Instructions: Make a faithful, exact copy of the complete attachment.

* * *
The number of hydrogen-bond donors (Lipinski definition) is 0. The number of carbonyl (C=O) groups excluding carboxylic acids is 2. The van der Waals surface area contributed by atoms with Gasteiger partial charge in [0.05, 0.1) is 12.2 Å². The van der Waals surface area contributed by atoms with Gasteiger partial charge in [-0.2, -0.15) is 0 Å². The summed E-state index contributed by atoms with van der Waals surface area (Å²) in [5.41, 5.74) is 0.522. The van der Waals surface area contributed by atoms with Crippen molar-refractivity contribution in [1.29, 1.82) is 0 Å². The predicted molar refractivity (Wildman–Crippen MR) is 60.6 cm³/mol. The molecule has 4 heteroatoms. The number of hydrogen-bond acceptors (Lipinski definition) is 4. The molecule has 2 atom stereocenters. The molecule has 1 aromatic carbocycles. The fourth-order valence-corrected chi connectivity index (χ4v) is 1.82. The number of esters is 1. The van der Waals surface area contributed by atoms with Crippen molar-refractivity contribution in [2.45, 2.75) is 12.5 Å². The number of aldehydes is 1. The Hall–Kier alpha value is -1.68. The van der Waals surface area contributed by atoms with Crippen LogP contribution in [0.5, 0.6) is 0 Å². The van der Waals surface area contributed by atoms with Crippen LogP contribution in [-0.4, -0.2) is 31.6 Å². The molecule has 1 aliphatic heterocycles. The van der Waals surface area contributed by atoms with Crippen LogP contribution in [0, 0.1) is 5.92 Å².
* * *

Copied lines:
The number of hydrogen-bond donors (Lipinski definition) is 0. The number of carbonyl (C=O) groups excluding carboxylic acids is 2. The van der Waals surface area contributed by atoms with Gasteiger partial charge in [0.05, 0.1) is 12.2 Å². The van der Waals surface area contributed by atoms with Gasteiger partial charge in [-0.2, -0.15) is 0 Å². The summed E-state index contributed by atoms with van der Waals surface area (Å²) in [5.41, 5.74) is 0.522. The van der Waals surface area contributed by atoms with Crippen molar-refractivity contribution in [1.29, 1.82) is 0 Å². The predicted molar refractivity (Wildman–Crippen MR) is 60.6 cm³/mol. The molecule has 4 heteroatoms. The number of hydrogen-bond acceptors (Lipinski definition) is 4. The molecule has 2 atom stereocenters. The molecule has 1 aromatic carbocycles. The fourth-order valence-corrected chi connectivity index (χ4v) is 1.82. The number of esters is 1. The van der Waals surface area contributed by atoms with Crippen molar-refractivity contribution in [2.45, 2.75) is 12.5 Å². The number of aldehydes is 1. The Hall–Kier alpha value is -1.68. The van der Waals surface area contributed by atoms with Crippen LogP contribution in [0.5, 0.6) is 0 Å². The van der Waals surface area contributed by atoms with Crippen LogP contribution in [-0.4, -0.2) is 31.6 Å². The molecule has 1 aliphatic heterocycles. The van der Waals surface area contributed by atoms with Crippen LogP contribution in [0, 0.1) is 5.92 Å².